Annie Proulx, at her home in Carnation, Seattle, in 2016.
Annie Proulx, at her home in Carnation, Seattle, in 2016.Matt Mills McKnight

Regarding gender issues, it is interesting to see the position of the authors themselves. In a witty review of No Country For Old Men, Oates ironized about the aesthetics of masculinity cultivated respectively by Updike and McCarthy, noting that there was more eroticism in McCarthy’s treatment of violence than in Updike’s explicit treatment of heterosexuality. As for Proulx, when she learned that a literary competition she had entered was restricted to women, she withdrew her name, saying that for her it was only possible to speak of individuals whose trade is writing.

If we abide by this criterion, the two individuals of McCarthy’s generation who remain at the literary top after his death are Don DeLillo and Thomas Pynchon. Each one in his own way has changed the course of contemporary literature.

Don DeLillo in New York in 2011.
Don DeLillo in New York in 2011.pascal perich

If there is a name that has earned the unanimous respect of his colleagues in the United States, it is Don DeLillo. After leaving behind monumental works such as White Noise and Underworld, DeLillo entered an increasingly subtle phase, with titles such as Body Art, Point Omega and Zero K. Don DeLillo’s novels are works of quiet grandeur and his prose is of the highest quality being written in America today. The universal consensus is that no one writes sentences like him. DeLillo, a down-to-earth man who was never elusive, disappeared from public life after the publication of The Silence in 2020. The feeling his absence inspires is one of respect. I had the honor of interviewing him on four occasions. The last interview, after the publication of The Silence, was conducted by telephone and it was very brief. During the 20 minutes it lasted, DeLillo sounded tired and he had difficulty speaking. After his retirement, the suspicion is that he will never publish again.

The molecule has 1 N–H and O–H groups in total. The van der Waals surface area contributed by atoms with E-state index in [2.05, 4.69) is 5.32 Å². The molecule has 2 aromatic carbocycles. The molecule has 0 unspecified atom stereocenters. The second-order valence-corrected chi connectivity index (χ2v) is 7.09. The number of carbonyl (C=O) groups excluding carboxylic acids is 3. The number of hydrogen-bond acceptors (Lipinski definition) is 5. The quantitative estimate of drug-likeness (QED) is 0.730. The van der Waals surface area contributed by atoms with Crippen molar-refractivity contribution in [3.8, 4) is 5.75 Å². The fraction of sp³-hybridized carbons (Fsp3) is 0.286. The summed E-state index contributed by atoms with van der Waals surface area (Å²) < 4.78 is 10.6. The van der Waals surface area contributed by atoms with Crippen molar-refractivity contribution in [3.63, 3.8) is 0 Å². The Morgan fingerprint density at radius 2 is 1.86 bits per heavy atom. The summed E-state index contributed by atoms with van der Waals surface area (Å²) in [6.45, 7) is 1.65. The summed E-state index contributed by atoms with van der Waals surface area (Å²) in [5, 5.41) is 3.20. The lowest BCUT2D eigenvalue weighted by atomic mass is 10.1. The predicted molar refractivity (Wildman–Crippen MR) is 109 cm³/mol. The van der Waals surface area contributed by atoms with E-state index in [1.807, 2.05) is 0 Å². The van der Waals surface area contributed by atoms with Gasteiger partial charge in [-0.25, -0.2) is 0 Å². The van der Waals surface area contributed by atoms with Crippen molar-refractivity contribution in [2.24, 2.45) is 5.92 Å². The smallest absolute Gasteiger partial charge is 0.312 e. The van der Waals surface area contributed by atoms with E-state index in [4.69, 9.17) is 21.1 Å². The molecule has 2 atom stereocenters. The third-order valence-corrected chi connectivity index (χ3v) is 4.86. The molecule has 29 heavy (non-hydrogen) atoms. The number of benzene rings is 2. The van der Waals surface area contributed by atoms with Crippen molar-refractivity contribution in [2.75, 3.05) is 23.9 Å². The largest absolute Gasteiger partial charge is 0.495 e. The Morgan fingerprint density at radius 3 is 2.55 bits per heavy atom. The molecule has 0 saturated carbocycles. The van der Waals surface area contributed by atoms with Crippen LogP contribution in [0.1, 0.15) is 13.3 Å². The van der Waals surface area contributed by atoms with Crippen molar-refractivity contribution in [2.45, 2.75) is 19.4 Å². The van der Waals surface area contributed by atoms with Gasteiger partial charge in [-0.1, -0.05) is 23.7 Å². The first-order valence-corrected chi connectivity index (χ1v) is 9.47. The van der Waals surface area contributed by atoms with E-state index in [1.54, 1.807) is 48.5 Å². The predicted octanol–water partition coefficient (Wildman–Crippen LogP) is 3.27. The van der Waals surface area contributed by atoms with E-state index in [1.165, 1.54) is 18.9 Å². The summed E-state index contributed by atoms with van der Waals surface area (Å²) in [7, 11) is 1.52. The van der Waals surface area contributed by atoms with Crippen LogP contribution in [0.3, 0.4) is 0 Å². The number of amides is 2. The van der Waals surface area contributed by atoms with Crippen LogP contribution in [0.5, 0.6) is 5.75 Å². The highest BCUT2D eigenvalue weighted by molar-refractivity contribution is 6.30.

Pynchon’s case is radically different. He shares with Cormac McCarthy a disdain for everything that has to do with the banality of literary life. Awarded the most prestigious prizes in the country, the Pulitzer and the National Book Award, neither one of them went to collect them. Pynchon even sent a clown to represent him.

Thomas Pynchon
One of the few extant photos of Thomas Pynchon.

Intriguingly, David Foster Wallace predicted that perhaps 25% of Pynchon’s work would survive. One would have to wonder what part of his work he was thinking of because, as with DeLillo or McCarthy, there are several Pynchons. He revolutionized the concept of literature with novels such as V or Gravity’s Rainbow. The list of authors who have declared themselves indebted to him is endless, and includes William Vollman, Richard Powers, David Mitchell, Dave Eggers and Salman Rushdie, to name a few. After transforming the literary landscape of his time, he became more accessible. The irony is that it is his most difficult and revolutionary work that is most illegible today. Pynchon’s enigmatic silence remains unassailable. The light-hearted Bleeding Edge, his latest novel, was published a decade ago. Will we read one of his books again? When a jovial-looking McCarthy published The Passenger and Stella Maris a few months ago, there was little reason to suspect that death was lurking around the corner. Perhaps he was the only one to know that the silence he had entered into was final.